By Patrick Newson

What used to be a church in a quiet pocket of Springfield is once again a place for congregation, but of a different sort. Walking into the vast beer hall from the labyrinthine complex of downtown Springfield’s Public House, the high vaulted ceiling and kaleidoscope of stained glass windows conjure a lightness and excitement for conversation. “That’s the goal of this space,” says co-owner and operator Colby Phillips. “This is meant to be a meeting place and a space for people to gather.” Since it opened in its current incarnation in 2018, the building has continued to adapt and change with the times and the needs of the community.

When Public House first came to fruition, the few established cafes and brewpubs in the area had set a precedent for success that Phillips and co-owner Patric Campbell were intent on emulating. “There were already big stepping stones for community development in the area,” says Phillips. “I was born and raised in Springfield, and when I was young there wasn’t much down here that was ‘family friendly.’ The city and Chamber of Commerce have put a lot of effort into changing that, and we’re happy to be adding to that momentum.”

Public House originally operated a temporary bar in the Whiskey Lab with the handful of other restaurants and vendors out front that had collectively participated as Sprout, a local business incubator in the space. As that project shifted and the building was sold, Phillips and Campbell, who had been operating Beergarden in the Whiteaker neighborhood for seven years, saw the garden space outside and had an immediate vision. “It was too cool of a space to not do this for the community of Springfield,” says Phillips.

The complex is huge and multi-faceted, offering an incredible breadth of nooks and corners and lawns, all organized to operate cohesively for maximum variety and comfort. “Different areas appeal to different people, and you could have a different experience here every day of the week,” says Phillips.

A tour of the building begins with the courtyard, buzzing with plentiful options. The open kitchen is shared between several separate food vendors, with a counter facing the courtyard. Over the course of the Public House endeavor, several culinary options have come and gone but right now, says Phillips, “we are set up particularly so that menus don’t overlap. Everyone is sharing a snug environment, so it is important that we all get along.”

A notable addition to the courtyard was the introduction of Fisherman’s Market about a year ago. The local institution was able to expand from its popular Eugene location serving up fish and chips and a plethora of seafood, to align with the Public House vision of “bringing in people with good products and name recognition,” says Phillips. NW Burger Annex is the most recent counter to arrive, with made-from-scratch everything from the fresh ground local beef to the house ketchup. Moi Poki Grill (with a fraternal cart at Beergarden) offers a wide array of bowls and sushi handrolls as well as rotating Asian-inspired dishes. Anything involving “Pele’s Tears” is highly recommended! Pizza Cue operates from the same counter, but serves up cast-iron pies along with smoked chicken and ribs to round out the courtyard cuisine. Squacho’s Nachos, a mobile food truck that lands in the outdoor garden several days a week, loads on gourmet chili (plus hot dogs!) as well as smoked pork quesadillas. Overall, there’s an incredible array of options for any group of peckish folks.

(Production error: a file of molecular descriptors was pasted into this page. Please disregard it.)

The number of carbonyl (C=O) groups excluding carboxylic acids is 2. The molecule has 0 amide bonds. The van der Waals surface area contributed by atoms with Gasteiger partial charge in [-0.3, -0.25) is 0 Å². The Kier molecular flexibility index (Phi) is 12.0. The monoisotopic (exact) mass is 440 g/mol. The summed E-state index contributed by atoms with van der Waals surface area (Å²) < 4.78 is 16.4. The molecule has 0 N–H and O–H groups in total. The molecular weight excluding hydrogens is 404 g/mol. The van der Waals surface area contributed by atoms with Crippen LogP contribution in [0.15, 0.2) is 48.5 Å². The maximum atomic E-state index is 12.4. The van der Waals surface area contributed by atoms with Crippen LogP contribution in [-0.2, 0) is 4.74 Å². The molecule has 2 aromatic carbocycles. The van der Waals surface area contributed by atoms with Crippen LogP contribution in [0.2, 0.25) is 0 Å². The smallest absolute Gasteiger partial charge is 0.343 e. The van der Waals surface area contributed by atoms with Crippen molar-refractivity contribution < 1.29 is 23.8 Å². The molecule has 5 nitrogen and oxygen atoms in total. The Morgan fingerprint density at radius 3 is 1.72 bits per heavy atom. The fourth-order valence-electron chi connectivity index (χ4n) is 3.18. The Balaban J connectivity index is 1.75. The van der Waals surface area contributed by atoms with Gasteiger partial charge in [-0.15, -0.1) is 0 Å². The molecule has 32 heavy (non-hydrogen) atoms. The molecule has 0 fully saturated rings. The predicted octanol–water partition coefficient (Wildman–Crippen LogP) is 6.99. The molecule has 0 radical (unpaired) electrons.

The tour continues toward the Whiskey Lab, an intimate space adjacent to the courtyard, with rich wood, subdued lighting, leather-upholstered booths, and a clean, quiet vibe. It’s a solid place for a conversational dram. The back bar is lined with a generous selection of American, Japanese, and Scotch whiskeys — a fine display for those who prefer the focused enjoyment of a seasonal craft cocktail without the entire din of the outside world.

Just up the back stairs is The Attic, a semi-private lounge that serves as a mini-sports bar or a place for small parties featuring big screens and bright, easy access for a relaxed event. Here, and everywhere else in the complex, the in-house online ordering platform, Porter App, developed and programmed specifically for Public House, functions well for “people who are chasing kids and ordering different things from different places,” says Phillips.

Along the hallway are a series of offices that end with a few large rooms with computers, monitors, phones, and conference equipment, all for the new co-working space with flex-desks, private areas, and the opportunity for Springfield professionals to set up shop in a convenient, high-tech zone. Public House allows you to order a beer from your desk and then meet a co-worker downstairs for a casual conference or meeting.

“This was our way to utilize space to bring people in every day,” says Phillips. “We wanted to provide something Springfield doesn’t yet have.” Down from the private offices and back around behind the kitchen, The Garden opens up to a 3,000-square-foot semi-covered patio with tons of seating and a stage. “This is what sold us on the spot,” says Phillips.

After all that, coming back into the large choir-lofted Beer Hall is both a relief and an inspiration: This whole space has a place for everyone, even if your preferences change by the hour. Whether it’s music in the evening, a business drink in the afternoon, or a leisurely courtyard lunch, Public House, says Phillips, “was built for the community of Springfield to use and enjoy.”

Public House, 418 A St., Springfield, 541/246-8511,

Patrick Newson is a writer and beverage professional from Eugene. He has worked in and around the wine industry for over a decade, near and afar

Photos courtesy of PublicHouse and Megan Keough